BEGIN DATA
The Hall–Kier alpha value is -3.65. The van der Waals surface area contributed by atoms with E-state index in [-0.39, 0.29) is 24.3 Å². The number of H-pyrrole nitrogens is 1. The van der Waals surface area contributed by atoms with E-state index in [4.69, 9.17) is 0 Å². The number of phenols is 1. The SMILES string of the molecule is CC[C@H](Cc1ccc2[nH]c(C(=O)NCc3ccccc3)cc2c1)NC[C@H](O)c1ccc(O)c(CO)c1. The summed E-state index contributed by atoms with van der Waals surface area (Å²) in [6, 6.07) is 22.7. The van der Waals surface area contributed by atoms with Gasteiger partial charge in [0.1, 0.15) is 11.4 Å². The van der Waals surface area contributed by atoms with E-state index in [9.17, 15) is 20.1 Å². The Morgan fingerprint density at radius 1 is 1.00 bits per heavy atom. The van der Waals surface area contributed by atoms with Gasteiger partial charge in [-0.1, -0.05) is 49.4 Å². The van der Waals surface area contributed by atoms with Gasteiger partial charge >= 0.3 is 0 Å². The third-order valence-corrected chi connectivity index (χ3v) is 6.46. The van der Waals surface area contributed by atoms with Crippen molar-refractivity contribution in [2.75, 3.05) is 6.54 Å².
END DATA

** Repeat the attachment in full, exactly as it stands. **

The Hall–Kier alpha value is -3.65. The van der Waals surface area contributed by atoms with E-state index in [-0.39, 0.29) is 24.3 Å². The number of H-pyrrole nitrogens is 1. The van der Waals surface area contributed by atoms with E-state index in [4.69, 9.17) is 0 Å². The number of phenols is 1. The SMILES string of the molecule is CC[C@H](Cc1ccc2[nH]c(C(=O)NCc3ccccc3)cc2c1)NC[C@H](O)c1ccc(O)c(CO)c1. The summed E-state index contributed by atoms with van der Waals surface area (Å²) in [6, 6.07) is 22.7. The van der Waals surface area contributed by atoms with Gasteiger partial charge in [0.1, 0.15) is 11.4 Å². The van der Waals surface area contributed by atoms with E-state index in [9.17, 15) is 20.1 Å². The Morgan fingerprint density at radius 1 is 1.00 bits per heavy atom. The van der Waals surface area contributed by atoms with Gasteiger partial charge in [-0.1, -0.05) is 49.4 Å². The van der Waals surface area contributed by atoms with Gasteiger partial charge >= 0.3 is 0 Å². The third-order valence-corrected chi connectivity index (χ3v) is 6.46. The van der Waals surface area contributed by atoms with Crippen molar-refractivity contribution in [2.75, 3.05) is 6.54 Å².